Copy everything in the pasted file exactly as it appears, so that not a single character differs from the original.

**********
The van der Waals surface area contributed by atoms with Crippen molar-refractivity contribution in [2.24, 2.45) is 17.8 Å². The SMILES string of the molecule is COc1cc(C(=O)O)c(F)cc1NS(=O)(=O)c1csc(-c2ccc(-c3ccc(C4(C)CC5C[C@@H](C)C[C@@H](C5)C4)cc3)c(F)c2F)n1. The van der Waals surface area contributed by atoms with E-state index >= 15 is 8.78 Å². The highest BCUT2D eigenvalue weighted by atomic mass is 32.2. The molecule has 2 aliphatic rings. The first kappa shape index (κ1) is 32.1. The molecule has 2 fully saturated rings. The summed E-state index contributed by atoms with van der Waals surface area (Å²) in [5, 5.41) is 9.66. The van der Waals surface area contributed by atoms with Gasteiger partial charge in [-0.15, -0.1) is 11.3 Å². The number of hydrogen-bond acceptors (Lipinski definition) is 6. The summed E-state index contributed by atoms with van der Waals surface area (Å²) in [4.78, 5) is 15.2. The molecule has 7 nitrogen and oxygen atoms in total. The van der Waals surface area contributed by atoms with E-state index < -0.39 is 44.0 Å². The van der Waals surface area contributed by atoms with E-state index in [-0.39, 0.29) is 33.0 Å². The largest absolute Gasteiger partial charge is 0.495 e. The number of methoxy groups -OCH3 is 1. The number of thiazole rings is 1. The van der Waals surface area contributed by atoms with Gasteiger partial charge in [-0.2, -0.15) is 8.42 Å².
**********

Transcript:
The van der Waals surface area contributed by atoms with Crippen molar-refractivity contribution in [2.24, 2.45) is 17.8 Å². The SMILES string of the molecule is COc1cc(C(=O)O)c(F)cc1NS(=O)(=O)c1csc(-c2ccc(-c3ccc(C4(C)CC5C[C@@H](C)C[C@@H](C5)C4)cc3)c(F)c2F)n1. The van der Waals surface area contributed by atoms with E-state index >= 15 is 8.78 Å². The highest BCUT2D eigenvalue weighted by atomic mass is 32.2. The molecule has 2 aliphatic rings. The first kappa shape index (κ1) is 32.1. The molecule has 2 fully saturated rings. The summed E-state index contributed by atoms with van der Waals surface area (Å²) in [5, 5.41) is 9.66. The van der Waals surface area contributed by atoms with Gasteiger partial charge in [-0.15, -0.1) is 11.3 Å². The number of hydrogen-bond acceptors (Lipinski definition) is 6. The summed E-state index contributed by atoms with van der Waals surface area (Å²) in [4.78, 5) is 15.2. The molecule has 7 nitrogen and oxygen atoms in total. The van der Waals surface area contributed by atoms with E-state index < -0.39 is 44.0 Å². The van der Waals surface area contributed by atoms with E-state index in [-0.39, 0.29) is 33.0 Å². The largest absolute Gasteiger partial charge is 0.495 e. The number of methoxy groups -OCH3 is 1. The number of thiazole rings is 1. The van der Waals surface area contributed by atoms with Gasteiger partial charge in [-0.2, -0.15) is 8.42 Å².